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Reflections from the Farm

During the weekend of October 11-12th, 2014, members of the ISC’s KHEP (Korean History, Economics, and History Program) team traveled to Sangju in Gyeongsangbukdo for a weekend of volunteer farming work with 승곡농촌체험마을 (the Seunggok Farming Experience Village), an organic farming village. Throughout the weekend, members harvested pears, red peppers, perilla, and buckwheat, as well as conversed with members of the Korean Peasants League and the Korean Women Peasants Association. Below are their reflections on the weekend experience:


The Privilege of Having Korean In-Laws

Having fairly conservative-minded Korean in-laws can be extremely frustrating, but I do sometimes forget the tremendous privilege it is to have a Korean side to my family.  It is an cultural experience every time I go and see them and gives me a great insight into a very traditional and rural Korean psyche.  On top of this, they really are genuine people and very kind to me.  I often feel very guilty about the amount of complaining I do.  Our differences cause a fair amount of problems, but their cause is nobody's fault, we just have ingrained cultural issues with one another that are not easily fixed.


Mosquito control for the region

The Korea Times has an article describing efforts to reduce mosquito numbers.  The main effort shown in photos is the use of pesticide fogging machines.

Newcomers to Korea are often horrified seeing children playing in the fog.  It looks fun and adults don’t seem to mind.  I don’t know what compounds are used but I can’t imagine that it is healthy.  R. Elgin at the Marmot’s Hole is particularly bothered by it: 1,2, ah, just follow the results of this search.  I’ve written about my distaste for it, too: 1, 2.


First planting for rice in 2012

I have discussed farming, and rice farming in particular, on this blog many times but am posting this as an actual log or journal entry.  In Gangwondo, I kept track of the first snowfall through my seven years in residence there and the record became more interesting as more data points were added.

On May 9th of 2010, I was involved in the first planting of rice. This year, it was may 5th, although there was more to do after we left.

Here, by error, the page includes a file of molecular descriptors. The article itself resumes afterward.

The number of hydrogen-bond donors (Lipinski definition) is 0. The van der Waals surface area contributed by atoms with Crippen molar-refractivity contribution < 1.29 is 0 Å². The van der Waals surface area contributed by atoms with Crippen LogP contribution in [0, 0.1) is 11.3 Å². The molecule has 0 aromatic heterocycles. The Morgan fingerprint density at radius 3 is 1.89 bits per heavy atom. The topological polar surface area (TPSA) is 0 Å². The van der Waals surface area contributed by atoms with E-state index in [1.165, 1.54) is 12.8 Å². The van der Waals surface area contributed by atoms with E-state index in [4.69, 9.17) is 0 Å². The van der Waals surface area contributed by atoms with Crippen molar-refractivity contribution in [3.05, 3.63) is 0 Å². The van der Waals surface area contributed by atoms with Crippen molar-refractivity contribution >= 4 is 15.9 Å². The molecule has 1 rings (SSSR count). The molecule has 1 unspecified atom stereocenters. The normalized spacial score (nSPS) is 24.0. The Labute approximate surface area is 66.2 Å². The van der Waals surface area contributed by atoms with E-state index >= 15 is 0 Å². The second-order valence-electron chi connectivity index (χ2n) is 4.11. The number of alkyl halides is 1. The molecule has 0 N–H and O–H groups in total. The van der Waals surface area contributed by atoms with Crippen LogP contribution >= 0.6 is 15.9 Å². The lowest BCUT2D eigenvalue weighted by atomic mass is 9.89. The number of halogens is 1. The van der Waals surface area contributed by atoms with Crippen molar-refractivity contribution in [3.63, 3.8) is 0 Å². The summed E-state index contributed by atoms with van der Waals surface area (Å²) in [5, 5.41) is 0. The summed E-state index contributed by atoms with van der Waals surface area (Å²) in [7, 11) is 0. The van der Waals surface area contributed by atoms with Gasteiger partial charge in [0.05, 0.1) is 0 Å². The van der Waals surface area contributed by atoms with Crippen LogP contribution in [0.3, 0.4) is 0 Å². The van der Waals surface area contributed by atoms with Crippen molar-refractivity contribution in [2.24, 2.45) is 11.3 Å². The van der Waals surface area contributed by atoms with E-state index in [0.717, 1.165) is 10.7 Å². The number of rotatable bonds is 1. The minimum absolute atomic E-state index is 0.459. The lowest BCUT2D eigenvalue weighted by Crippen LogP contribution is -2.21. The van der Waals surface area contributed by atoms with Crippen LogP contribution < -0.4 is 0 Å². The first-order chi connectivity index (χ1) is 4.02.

The dinosaur museum in Goseong (and more)

Hi there!  Long time, no read.

I attempted the Nanowrimo project last month (the goal is to write 50,000 words- a novel – in one month) and didn’t get very far.  Still, that was the number one thing I was to do, so if I wasnt doing it, I couldn’t do things lower on the list either.

Anyway, I’m back.

December third was our wedding anniversary so like any middle-aged couple with a child, we did child-friendly stuff.  Heck, we all loved the dinosaur museum!

I sure didn’t love the trip to the museum.  Over the last few weeks, I’ve been suffering from headaches occurring roughly every other day.  First, I went to a dentist but he found no problems.  Then I went to a hospital and I learned my cold has progressed to sinusitis and the infection in a sinus cavity has been causing my headaches.


Late October at the Farm

 

Six photos from a recent weekend at the farm.

First up are some persimmons.  I think they are on a broken branch so they have ripened faster than the other in the grove.  The next two show family digging caterpillars and worms out of the cabbage.  Man, from I saw in those cabbage, wash them before you eat!  The fourth pic is of a frog that must have been slacking as they were letting the caterpillars in. Tsk, Tsk.


Headlice isn’t so bad.


 My students often tell me they eat ‘lice’.

You can see a stroller in the background.  I think the reason Korean grandmothers love becoming grandmothers is that they will soon get a handy cart to carry their stuff.


That was a lot of rain!

I spent Saturday, a day of hellacious rain, at a hospital in Kimhae visiting with my Father-in-law.  He is home now; I’m not sure how serious his health problems were and don’t intend to discuss them here.

Anyway, in the evening, we drove through much deep water to Chinyoung, spent the night with in-laws and went to the farm house on Sunday morning.

At the house, we found this guy, and three others lose.How much rain do you need to have your home infested with eels?  I never did learn the actual reason for the eels, but we thought perhaps the mother-in-law bought them to make Chueotang (eel soup) with and some escaped.


Riverpark in Hwamyeong Dong

 

 

I visited North District, Busan last week and found a wonderful little river park. I particularly like the natural setting in this picture framed by the clear evidence of the city around it.

The water looked clear and clean and I guess it could come from the mountain in the background so maybe it is.  Hmm, by the reasoning I just used here, this river winding through a city may be cleaner than one going through farmland.

The bird below was very close to some middle school girls and I thought for a long time that it was a statue.  Then a girl threw stones at it and it flew away, only to return to the same spot.


Call me Indy

It is remarkable what sorts of pottery shards you can find in farmers fields.

Here are two shots of one piece I found:

I have to admit that I don’t know how old this find is.  I’ve watched my wife step on or over several others like it over the years.  I guess if it is recent, it is trash – the value comes with age.

Well, this one below might have immediate value.  I have no idea how it got there:


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